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Media Failed to Examine Alleged LAPD Abuses : Press: Eulia Love case brought a tougher look. But complaints about patterns of use of force weren't explored.

THE MEDIA & THE LAPD: From Coziness to Conflict. One in a series. Next: Covering the Rodney G. King beating and its aftermath.


Before Rodney G. King, there was Eulia Love.

Love was a 39-year-old black woman who was shot to death by two Los Angeles police officers early in 1979 as she was about to throw a kitchen knife at them.

The Herald Examiner--then a decade away from its demise--quickly made her a Page 1 story. But The Times published only two brief stories in the first week and did not put her on Page 1 until more than three months later--and then only after Esquire magazine and the California Journal had embarrassed The Times by criticizing it for missing the story.

"We were roundly trashed . . . and they were right. We blew it," says David Rosenzweig, then a Times reporter and now an assistant managing editor.

For the Record
Los Angeles Times Wednesday May 27, 1992 Home Edition Part A Page 3 Column 5 Metro Desk 2 inches; 36 words Type of Material: Correction
Police reporting--Times reporter David Freed, who was described in a story in Tuesday's Times as having left the police beat for The Times "a few months" before the Rodney G. King beating, actually left that assignment more than 18 months before the beating.

The Times "blew it" for a variety of reasons: Miscommunication. A reluctance to play catch-up on a story that the Herald Examiner quickly appropriated as its own. A lack of a strong black presence and any real competitive zeal in The Times newsroom. Perhaps most important, The Times had long suffered from what Noel Greenwood, then senior assistant metropolitan editor and now senior editor, called at the time a "weak, penny-ante operation" directing local news coverage.

The Times had been struggling for two years to reorganize and improve its local coverage, and the Love debacle spurred further reorganization. In the process, Rosenzweig says, it also made the Love case the latest watershed in Times coverage of the LAPD.

Rosenzweig was made city editor of the paper in late 1979 and one of his primary objectives was to break away from the paper's traditional "cops and robbers coverage."

"One of the first things I did--maybe the first thing," he says "was to pick a reporter to cover the Police Department as a political entity."

In a 1984 study, "Police Accountability and the Media," Jerome H. Skolnick, longtime police expert and law professor at UC Berkeley, praised the work of David Johnston, the reporter whom Rosenzweig chose for the assignment, and said that if the media did more such reporting on "policing as process and institution and less about disjointed and sensational events (like crime)," citizens would be better able to "hold police accountable."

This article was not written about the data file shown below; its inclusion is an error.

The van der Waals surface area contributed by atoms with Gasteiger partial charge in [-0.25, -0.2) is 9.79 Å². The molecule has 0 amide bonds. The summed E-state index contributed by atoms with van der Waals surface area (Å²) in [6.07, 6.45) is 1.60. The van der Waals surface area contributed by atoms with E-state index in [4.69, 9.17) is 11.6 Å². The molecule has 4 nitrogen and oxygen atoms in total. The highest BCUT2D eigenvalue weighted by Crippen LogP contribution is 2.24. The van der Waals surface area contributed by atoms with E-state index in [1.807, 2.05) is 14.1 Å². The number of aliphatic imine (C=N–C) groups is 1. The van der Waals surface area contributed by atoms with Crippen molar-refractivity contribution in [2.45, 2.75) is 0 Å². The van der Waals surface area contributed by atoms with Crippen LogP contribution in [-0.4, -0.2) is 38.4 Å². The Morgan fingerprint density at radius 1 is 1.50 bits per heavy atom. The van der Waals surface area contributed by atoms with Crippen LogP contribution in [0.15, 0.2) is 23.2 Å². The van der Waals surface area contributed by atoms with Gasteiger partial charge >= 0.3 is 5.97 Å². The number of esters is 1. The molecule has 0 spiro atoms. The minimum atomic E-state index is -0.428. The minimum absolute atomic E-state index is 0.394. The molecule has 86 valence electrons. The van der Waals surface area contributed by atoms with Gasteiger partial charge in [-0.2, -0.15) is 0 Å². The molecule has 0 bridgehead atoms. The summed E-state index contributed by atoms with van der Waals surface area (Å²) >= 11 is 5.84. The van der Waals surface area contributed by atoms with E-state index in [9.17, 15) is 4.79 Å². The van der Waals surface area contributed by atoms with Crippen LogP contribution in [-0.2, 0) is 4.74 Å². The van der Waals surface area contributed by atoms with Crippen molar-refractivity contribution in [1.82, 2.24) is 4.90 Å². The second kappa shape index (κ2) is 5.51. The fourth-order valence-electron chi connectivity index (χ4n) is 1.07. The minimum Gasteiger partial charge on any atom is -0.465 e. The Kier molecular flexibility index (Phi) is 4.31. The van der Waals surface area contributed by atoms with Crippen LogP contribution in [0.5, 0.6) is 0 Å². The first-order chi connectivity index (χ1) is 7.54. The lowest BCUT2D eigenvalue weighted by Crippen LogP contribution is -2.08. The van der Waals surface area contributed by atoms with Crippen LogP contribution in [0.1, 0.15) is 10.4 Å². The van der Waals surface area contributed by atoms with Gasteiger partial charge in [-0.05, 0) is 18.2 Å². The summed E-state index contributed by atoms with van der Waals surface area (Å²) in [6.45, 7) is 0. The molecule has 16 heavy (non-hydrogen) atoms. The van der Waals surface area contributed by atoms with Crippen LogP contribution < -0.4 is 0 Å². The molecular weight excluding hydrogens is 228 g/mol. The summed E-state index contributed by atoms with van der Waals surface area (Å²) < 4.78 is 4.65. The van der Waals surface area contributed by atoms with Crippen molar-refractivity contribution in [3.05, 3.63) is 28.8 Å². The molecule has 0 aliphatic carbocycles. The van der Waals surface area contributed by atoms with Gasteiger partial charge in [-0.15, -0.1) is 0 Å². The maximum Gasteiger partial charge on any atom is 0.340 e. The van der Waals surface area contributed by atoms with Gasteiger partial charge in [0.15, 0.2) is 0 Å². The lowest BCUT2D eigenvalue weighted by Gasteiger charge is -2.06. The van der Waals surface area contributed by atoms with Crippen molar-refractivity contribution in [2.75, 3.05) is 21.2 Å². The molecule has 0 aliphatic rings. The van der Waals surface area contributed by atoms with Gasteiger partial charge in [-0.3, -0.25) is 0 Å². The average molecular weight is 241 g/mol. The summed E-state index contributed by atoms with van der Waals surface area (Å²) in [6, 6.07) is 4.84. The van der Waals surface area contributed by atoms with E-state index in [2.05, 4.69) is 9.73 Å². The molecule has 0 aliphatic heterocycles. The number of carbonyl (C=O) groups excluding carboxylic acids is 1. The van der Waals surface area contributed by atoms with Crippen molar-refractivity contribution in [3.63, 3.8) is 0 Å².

But many LAPD officials saw such "process" reporting as a sign that the media was out to "get the LAPD."

Journalists deny this, but the media did repeatedly mischaracterize the circumstances surrounding Love's death. Story after story said that police had shot Love "in a dispute over a gas bill."

The police do not collect gas bills, though. Officers shot Love because she was about to throw an 11-inch knife at them after having assaulted a gas company serviceman with a shovel earlier in the day.

Not that her actions justify what the officers did; the Police Commission accused the officers of "serious errors in judgment." Police Chief Daryl F. Gates, though officially ruling that the shooting was "in policy," conceded: "Anyway you viewed it, it was a bad shooting."

Nevertheless, as recently as last year, stories on the case in the Daily News and Los Angeles magazine described the shooting as having occurred "in a dispute over her utility bill" or some variation of that theme.

In the aftermath of the Love shooting, police also complained that the media routinely ignored stories favorable to the department, published headlines that were sensationalized, inaccurate and misleading and did little to convey to the public the growing day-to-day problems--and dangers--that police encounter.

In an interview conducted--like all others for today's story--before the recent riots, Rosenzweig agreed with that latter criticism.

"If there's any one thing that concerns me about . . . media coverage," Rosenzweig said, it is that the media are "judged by how tough they are on the Police Department."

"I'm sure there's not a day that goes by that some cop isn't risking his or her life to save some kid or whatever, and I don't know that that's adequately reported," Rosenzweig said. Over time, that imbalance creates "a false image of the department."

Nevertheless, Rosenzweig said, he "wouldn't give up one single tough story that we've done."

In the early 1980s, there were several tough stories on the LAPD, in The Times and elsewhere.

In 1980, a Times series on "Watts: 15 Years After the Riot" included three stories dealing with the issue of police brutality and racism toward blacks. Seventeen months later, The Times published a lengthy investigation showing how ineffective the Los Angeles County district attorney's office was in prosecuting officers accused of using excessive force. Of the 355 police shootings the district attorney had investigated in the previous three years, the story said, "only one resulted in a prosecution. It was lost."

The Daily News and, especially, the Herald Examiner wrote about police use of force with some frequency at the time. In 1986, the Herald Examiner published the strongest pre-Rodney King examination of the issue, a three-part series that concluded:

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